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 The Theatreguide.London Review

Old Vic Theatre      Summer 2008

You know, My Fair Lady without the songs.

Actually, the musical followed George Bernard Shaw's dialogue so closely in some scenes that you'll keep hearing what sound like music cues, and it's a bit disorienting to not have them lead into songs.

But get past it - the original play is itself a total delight, and this production as close to ideal as you have any right to hope for.

(Does anyone need a reminder? Language expert bets he can pass a Cockney flower girl off as a lady, just by changing her accent.)

Shaw himself said 'There must be something radically wrong about the play if it pleases everybody,' and if forced to make some criticism about Peter Hall's production, I'd have to admit it is just a little mushy at the centre, playing for sweetness and softening some of Shaw's acerbic characterisations.

For example, Tim Pigott-Smith gets one essential part of Higgins exactly right, to great comic effect - the man's total lack of self-awareness.

He simply doesn't know when he's being boorish, or rude, or cruel, or over-exuberant, so he does these things with a kind of innocence (and bewilderment when he's criticised for them) that is consistently funny.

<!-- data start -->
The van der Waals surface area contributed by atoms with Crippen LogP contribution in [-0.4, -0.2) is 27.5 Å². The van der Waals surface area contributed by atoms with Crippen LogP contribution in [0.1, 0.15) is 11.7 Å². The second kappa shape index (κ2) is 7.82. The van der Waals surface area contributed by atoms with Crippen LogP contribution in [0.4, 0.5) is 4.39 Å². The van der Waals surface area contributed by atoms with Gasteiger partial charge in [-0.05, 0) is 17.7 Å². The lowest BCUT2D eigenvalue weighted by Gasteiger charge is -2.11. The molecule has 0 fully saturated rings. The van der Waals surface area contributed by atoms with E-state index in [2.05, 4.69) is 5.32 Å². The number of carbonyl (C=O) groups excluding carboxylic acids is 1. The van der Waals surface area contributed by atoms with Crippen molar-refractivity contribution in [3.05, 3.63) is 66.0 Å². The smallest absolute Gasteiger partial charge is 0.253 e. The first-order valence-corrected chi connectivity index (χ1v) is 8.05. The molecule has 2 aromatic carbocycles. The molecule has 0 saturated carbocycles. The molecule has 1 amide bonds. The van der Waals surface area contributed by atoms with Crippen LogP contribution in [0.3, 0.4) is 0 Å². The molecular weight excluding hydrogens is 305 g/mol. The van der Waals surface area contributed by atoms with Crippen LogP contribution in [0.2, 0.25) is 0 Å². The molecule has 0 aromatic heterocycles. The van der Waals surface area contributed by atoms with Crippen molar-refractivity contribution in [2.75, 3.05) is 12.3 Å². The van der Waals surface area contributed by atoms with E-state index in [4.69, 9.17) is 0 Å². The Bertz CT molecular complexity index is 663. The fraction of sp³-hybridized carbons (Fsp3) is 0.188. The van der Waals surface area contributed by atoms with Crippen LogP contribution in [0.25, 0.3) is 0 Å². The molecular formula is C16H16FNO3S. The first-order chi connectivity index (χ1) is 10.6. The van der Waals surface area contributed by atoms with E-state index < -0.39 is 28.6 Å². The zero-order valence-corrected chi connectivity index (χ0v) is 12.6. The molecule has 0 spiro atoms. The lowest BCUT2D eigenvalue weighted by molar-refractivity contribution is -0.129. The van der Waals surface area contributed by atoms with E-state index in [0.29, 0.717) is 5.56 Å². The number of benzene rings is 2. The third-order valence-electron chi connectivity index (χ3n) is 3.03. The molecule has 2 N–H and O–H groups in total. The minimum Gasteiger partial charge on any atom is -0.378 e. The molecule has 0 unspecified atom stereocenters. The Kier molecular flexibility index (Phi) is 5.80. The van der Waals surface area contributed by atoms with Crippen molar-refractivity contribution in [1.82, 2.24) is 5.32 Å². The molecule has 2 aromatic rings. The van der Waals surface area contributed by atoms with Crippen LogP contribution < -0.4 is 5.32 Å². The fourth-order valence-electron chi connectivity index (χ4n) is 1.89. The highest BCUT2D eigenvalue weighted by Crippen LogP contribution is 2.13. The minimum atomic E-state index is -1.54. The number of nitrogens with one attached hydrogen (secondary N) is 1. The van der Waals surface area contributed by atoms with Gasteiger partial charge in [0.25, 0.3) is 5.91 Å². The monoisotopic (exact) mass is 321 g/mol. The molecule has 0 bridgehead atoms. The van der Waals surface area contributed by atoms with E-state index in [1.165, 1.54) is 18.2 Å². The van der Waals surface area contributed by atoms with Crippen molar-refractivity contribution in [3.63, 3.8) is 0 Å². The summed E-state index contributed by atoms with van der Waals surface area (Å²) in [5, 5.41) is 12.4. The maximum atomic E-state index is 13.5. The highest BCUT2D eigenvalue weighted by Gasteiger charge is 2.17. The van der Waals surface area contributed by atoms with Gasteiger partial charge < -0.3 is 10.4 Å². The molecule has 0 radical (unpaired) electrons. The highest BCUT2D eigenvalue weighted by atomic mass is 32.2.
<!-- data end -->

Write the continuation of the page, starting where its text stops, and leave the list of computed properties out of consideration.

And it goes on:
Now, imagine for a moment a Higgins who was vaguely aware when he was being unsociable and simply didn't care, and you can see that a slightly sharper edge to the character could still be funny but carry a little more weight.

In the final scene of the play, when Eliza stands up to him, part of Higgins is delighted by her strength and independence - and it would have been nice if Pigott-Smith had given us some hint of that side of him earlier.

As Eliza, Michelle Dockery is lovely, gets the comedy spot-on, and is touching and vulnerable in the sad scenes.

Her great moment comes in the transformed Eliza's first public appearance, visiting Mrs. Higgins. Dockery shows us, to great comic effect, all the terror in Eliza's eyes as she hears the unaccustomed sounds coming out of her mouth.

But, perhaps because Pigott-Smith doesn't give her enough to bounce off, her last-act debate with Higgins doesn't flash as brilliantly as it could.

But those are cavils. If we assume that no perfect production exists -and Shaw complained all his life of actors softening his two central characters - as much of the play's delight as you are ever likely to find is here.

The role of Eliza's father was written to steal his two big scenes, and Tony Haygarth walks away with them as simply the best Doolittle imaginable. James Laurenson makes an amiable Pickering, Barbara Jefford a strong no-nonsense Mrs. Higgins, and Una Stubbs a surprisingly and delightfully feisty housekeeper.

If this revival is a little more polite than Shaw might have intended, if it occasionally ambles when it could have cantered, it is still great fun.

Gerald Berkowitz

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